dc.description.abstractMarketing Myopia is a theory developed by the late, great, Theodore Levitt, an influential economist and marketing innovator born to a Jewish family in Vollmerz, Schlüchtern, Germany. The family emigrated to the United States in 1935 when Theodore (Ted) was ten years old. He would eventually become a highly respected professor at the Harvard Business School. He commenced his tenure there in 1959, where he is credited with many marketing innovations. This included bringing the term 'globalization' into everyday use. Levitt, who died on June 28, 2006 is widely regarded as one of the giants of the marketing profession. His thinking lives on through his books and articles. His concepts remain highly relevant to marketers, and to those concerned, with winning and keeping customers. His theory of marketing myopia underpins this applied research and business project. After reading extensively through Levitt’s wide-ranging contributions to marketing contributions to marketing, I would sum up his connected messages by suggesting he may have said, "The world is disruptive so keep your eyes and minds open. Ensure your enterprises have excellent leadership, and make sure you know what business you are in. Be very careful how you define that choice, and above all things, remember, you exist to serve customers. Do not forget those customers have choices. Fail in any of these areas and be prepared to meet the headwinds of irrelevance first-hand." Levitt believed that when short-sighted mindsets were allowed to proliferate and become embedded in organizational cultures, the impact could, and often would, position an organization for failure. These impacts were more likely to be acutely felt in enterprises leveraging business models focused on selling the bulk of their production into so-called 'endless' growth industries or markets. For example, enterprises selling undifferentiated commodity products like timber logs, dairy powder, and beef and lamb into recently explosive growth markets like China. History has not played well for enterprises that over-invested in these types of 'mirage' markets, which are driven by commodity exchanges and low-level relationships. I would assert that achieving premium pricing in any industry requires a premium relationship. This enables an enterprise to create the environment and opportunity for high quality and meaningful engagement with the consumer. Transactional relationships are less likely to achieve this state. Levitt's (1960) examples of reliance on endless growth industries, include the railroad, movie, and oil and gas industries. He observed complacent incumbent enterprises, steered by poor leadership, often missed significant opportunities because they lacked innovation and consumer awareness. Levitt (1960) believed that such enterprises were so over-invested in generating returns from the present, they did not see the future. Levitt argued that strong growth for whatever reason was likely to generate complacency. This meant that a myopic (complacent) organizational strategy and its subsequent execution tended to be geared to short-termism, which often ignored the shifting needs and wants of the consumer. Levitt referred to these needs and desires as ‘customer satisfactions’. It is these ‘satisfactions’ Levitt argued, that represent the sustainability of an enterprise’s future. Responding to these shifts in consumer requirements is where today's enterprises are most likely to find tomorrow's profits. Failure to respond to shifting consumer behaviour, increased competition, and disruptive forces can, and often does, create an extinction pathway. Think Blockbuster (1985-2010), Polaroid (1937-2001), Toys R Us (1948- 2017), Pan Am (1927-1991), and there are many more examples. These extinct businesses all failed to see the future or were very narrow in what they saw, and as established by Levitt's (1960) theory of marketing myopia, it does not end well for enterprises so afflicted. This applied business research project examines the New Zealand red meat industry for signs it is suffering from marketing myopia. The methodology used to support the thesis and investigation combines qualitative interviews with a broad cross-section of influential industry players, a marketing system called ‘transvection’ used to assess the flow of profits and culminates in the real world commercialization of Triple Nine Farms Limited. At the beginning of this project Triple Nine Farms was merely a concept in my mind. Today, nearly four years later, Triple Nine Farms is a tested, validated, business concept ready for further investment, which will allow it to reach its goal of becoming an innovative, consumer-driven, natural, regenerative, red meat protein business. The enterprise had the vision to create and build customer satisfactions capable of delivering differentiated premium red meat offerings to customers, and well above average returns to investors and shareholders. In doing so, it aimed to offer the wider New Zealand red meat community fresh thinking on how to develop potentially disruptive business models. It is one that could provide an alternative approach to the value-poor commodity models used by New Zealand producers and processors today. The Triple Nine Farms vision has been formulated by viewing the world with non-myopic eyes. It has looked far into the future with fresh eyes and open minds. The new venture has listened carefully to the voice of the consumer. New consumer behaviours are emerging and many of them offer real opportunities to New Zealand red meat producers. The results of this applied business research project have been pressure tested in both theory and practice and strongly demonstrate two key outcomes. Firstly, the New Zealand red meat industry appears to have suffered from the impact of marketing myopia. There is evidence (persistently poor financial results) to suggest Levitt’s classic failure scenarios (preconditions) may exist in the New Zealand red meat industry in 2020. Historical examination of other industries, (Railroads, Oil & Gas, Movies, Nokia, Blockbuster, and GMH Australia) where effective responses to marketing myopia were not applied resulted in suboptimal outcomes. Secondly, the commercialization of Triple Nine Farms demonstrates there is an alternative pathway, but it requires a paradigmatic shift in thinking, fresh engagement with a new mindset, significant, and patient capital, and the unequivocal support of producers, processors, and industry leaders. Achieving this alignment in a conservative New Zealand agricultural sector has been a major challenge in its own right. At Triple Nine Farms, alignment is still a work in progress, capital is still constrained, and the future is far from certain, particularly given the Covid 19 world we all currently inhabit. Right now in 2020, alignment, collaboration, and cooperation can be difficult to find. A highly competitive environment appears to exist and it can be hostile to collaboration, particularly where disruptive start-up companies like Triple Nine Farms are concerned. Big would appear to have many advantages over small as the infrastructure required to enable small red meat enterprises is compromised right across the New Zealand red meat industry. Sadly, like many other industries, real innovation usually does not stem from big, slow- moving, inflexible, incumbents. It often comes from smaller, more agile, more consumer connected enterprises. Innovation is an industry challenge and New Zealand policymakers, farmers, industry leaders, and the wider red meat community may need to grapple with how to facilitate disruptive innovation in the future. The current leadership of New Zealand's red meat enterprises, or at least the leadership that counts, appears not to view marketing myopia as an issue. Whilst the boards, leadership teams, and industry’s wider management regularly espouse the virtues of value-added strategies, there is a lack of evidence to support their adoption or their success, particularly in return-on-investment terms. This oversight could become costly for the New Zealand red meat industry, its farmers, and all of those employed in the sector.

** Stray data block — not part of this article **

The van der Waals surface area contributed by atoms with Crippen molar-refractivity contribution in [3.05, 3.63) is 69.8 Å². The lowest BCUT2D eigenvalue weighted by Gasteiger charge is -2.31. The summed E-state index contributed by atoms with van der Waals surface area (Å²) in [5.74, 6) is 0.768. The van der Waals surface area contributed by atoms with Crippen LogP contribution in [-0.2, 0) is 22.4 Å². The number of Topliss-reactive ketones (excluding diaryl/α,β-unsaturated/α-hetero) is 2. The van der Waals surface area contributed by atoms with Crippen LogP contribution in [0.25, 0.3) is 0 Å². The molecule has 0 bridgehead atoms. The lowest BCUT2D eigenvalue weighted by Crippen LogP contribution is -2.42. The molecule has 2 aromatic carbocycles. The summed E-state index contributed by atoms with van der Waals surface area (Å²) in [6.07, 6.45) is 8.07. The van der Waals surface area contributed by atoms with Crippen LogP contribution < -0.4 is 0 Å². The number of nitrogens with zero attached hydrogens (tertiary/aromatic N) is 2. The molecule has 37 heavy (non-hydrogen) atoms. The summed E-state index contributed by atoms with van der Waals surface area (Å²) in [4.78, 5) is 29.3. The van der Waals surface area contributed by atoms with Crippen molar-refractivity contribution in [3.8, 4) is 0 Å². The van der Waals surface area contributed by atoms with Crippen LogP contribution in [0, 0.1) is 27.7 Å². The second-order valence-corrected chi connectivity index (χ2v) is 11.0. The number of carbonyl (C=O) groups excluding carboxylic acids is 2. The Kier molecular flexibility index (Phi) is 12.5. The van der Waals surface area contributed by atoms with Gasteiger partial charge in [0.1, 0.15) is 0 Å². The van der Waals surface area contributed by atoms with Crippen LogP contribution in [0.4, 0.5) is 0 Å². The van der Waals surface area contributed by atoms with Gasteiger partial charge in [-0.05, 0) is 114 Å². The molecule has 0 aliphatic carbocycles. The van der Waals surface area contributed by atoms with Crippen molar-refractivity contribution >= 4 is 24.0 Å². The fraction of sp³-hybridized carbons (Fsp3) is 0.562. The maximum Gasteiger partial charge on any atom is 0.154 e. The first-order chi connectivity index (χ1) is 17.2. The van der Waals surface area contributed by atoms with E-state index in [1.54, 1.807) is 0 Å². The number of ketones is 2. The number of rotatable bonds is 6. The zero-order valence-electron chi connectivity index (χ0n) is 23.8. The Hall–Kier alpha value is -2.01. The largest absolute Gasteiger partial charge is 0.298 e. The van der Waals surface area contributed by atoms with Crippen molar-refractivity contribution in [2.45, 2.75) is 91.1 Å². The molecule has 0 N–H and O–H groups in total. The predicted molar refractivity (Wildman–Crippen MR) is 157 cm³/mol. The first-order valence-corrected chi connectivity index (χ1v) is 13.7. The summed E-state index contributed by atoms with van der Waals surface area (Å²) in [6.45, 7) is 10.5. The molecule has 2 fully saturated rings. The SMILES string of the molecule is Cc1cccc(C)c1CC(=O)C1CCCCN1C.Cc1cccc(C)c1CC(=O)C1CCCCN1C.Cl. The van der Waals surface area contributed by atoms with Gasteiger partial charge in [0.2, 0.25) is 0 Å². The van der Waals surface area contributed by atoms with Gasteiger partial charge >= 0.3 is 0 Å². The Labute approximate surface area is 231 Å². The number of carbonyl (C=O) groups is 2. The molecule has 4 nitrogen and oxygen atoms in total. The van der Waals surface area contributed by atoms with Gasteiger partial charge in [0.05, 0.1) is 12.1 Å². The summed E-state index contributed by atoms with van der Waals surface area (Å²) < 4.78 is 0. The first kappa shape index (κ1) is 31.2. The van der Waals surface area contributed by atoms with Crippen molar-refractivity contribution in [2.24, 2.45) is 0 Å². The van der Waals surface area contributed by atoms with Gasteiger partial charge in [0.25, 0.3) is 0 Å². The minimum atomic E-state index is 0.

dc.format.mimetypeapplication/pdf
dc.language.isoen
dc.publisherUniversity of Otago
dc.rightsAll items in OUR Archive are provided for private study and research purposes and are protected by copyright with all rights reserved unless otherwise indicated.
dc.subjectMarketing Myopia
dc.subjectRed Meat
dc.subjectTransvection
dc.subjectLevitt
dc.subjectAlderson
dc.titleThe New Zealand red meat industry: Defined by the past, embedded in the present, blind to the future. An investigation into marketing myopia and its links to poor performance and profitability
dc.typeThesis
dc.date.updated2020-11-12T22:56:43Z
dc.language.rfc3066en
thesis.degree.disciplineMarketing
thesis.degree.nameDoctor of Business Administration
thesis.degree.grantorUniversity of Otago
thesis.degree.levelDoctoral
otago.openaccessOpen
otago.evidence.presentYes